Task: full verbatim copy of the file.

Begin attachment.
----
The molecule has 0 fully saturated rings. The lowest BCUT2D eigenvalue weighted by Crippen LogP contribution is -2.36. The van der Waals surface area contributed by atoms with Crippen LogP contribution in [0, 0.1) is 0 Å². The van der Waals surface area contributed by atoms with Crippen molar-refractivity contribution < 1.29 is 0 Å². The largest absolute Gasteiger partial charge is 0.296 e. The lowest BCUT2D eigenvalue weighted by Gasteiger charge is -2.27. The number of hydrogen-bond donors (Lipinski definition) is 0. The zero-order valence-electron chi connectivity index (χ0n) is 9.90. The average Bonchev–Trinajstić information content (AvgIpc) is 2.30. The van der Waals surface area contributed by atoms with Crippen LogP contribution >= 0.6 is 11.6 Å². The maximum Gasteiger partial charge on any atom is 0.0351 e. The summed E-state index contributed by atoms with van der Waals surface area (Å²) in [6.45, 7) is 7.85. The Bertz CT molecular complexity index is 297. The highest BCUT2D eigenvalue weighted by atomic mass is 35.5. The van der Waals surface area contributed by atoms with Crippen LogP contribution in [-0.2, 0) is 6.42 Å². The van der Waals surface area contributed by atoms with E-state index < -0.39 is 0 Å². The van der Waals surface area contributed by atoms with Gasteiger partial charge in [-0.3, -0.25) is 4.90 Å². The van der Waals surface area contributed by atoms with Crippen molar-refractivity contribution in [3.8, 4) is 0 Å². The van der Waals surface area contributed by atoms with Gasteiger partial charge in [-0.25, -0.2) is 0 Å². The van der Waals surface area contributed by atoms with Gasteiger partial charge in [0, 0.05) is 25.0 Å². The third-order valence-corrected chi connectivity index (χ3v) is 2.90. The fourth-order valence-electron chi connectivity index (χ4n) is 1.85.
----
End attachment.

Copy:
The molecule has 0 fully saturated rings. The lowest BCUT2D eigenvalue weighted by Crippen LogP contribution is -2.36. The van der Waals surface area contributed by atoms with Crippen LogP contribution in [0, 0.1) is 0 Å². The van der Waals surface area contributed by atoms with Crippen molar-refractivity contribution < 1.29 is 0 Å². The largest absolute Gasteiger partial charge is 0.296 e. The lowest BCUT2D eigenvalue weighted by Gasteiger charge is -2.27. The number of hydrogen-bond donors (Lipinski definition) is 0. The zero-order valence-electron chi connectivity index (χ0n) is 9.90. The average Bonchev–Trinajstić information content (AvgIpc) is 2.30. The van der Waals surface area contributed by atoms with Crippen LogP contribution >= 0.6 is 11.6 Å². The maximum Gasteiger partial charge on any atom is 0.0351 e. The summed E-state index contributed by atoms with van der Waals surface area (Å²) in [6.45, 7) is 7.85. The Bertz CT molecular complexity index is 297. The highest BCUT2D eigenvalue weighted by atomic mass is 35.5. The van der Waals surface area contributed by atoms with Crippen LogP contribution in [-0.2, 0) is 6.42 Å². The van der Waals surface area contributed by atoms with E-state index < -0.39 is 0 Å². The van der Waals surface area contributed by atoms with Gasteiger partial charge in [-0.3, -0.25) is 4.90 Å². The van der Waals surface area contributed by atoms with Crippen molar-refractivity contribution in [3.8, 4) is 0 Å². The van der Waals surface area contributed by atoms with Gasteiger partial charge in [-0.25, -0.2) is 0 Å². The van der Waals surface area contributed by atoms with Gasteiger partial charge in [0, 0.05) is 25.0 Å². The third-order valence-corrected chi connectivity index (χ3v) is 2.90. The fourth-order valence-electron chi connectivity index (χ4n) is 1.85.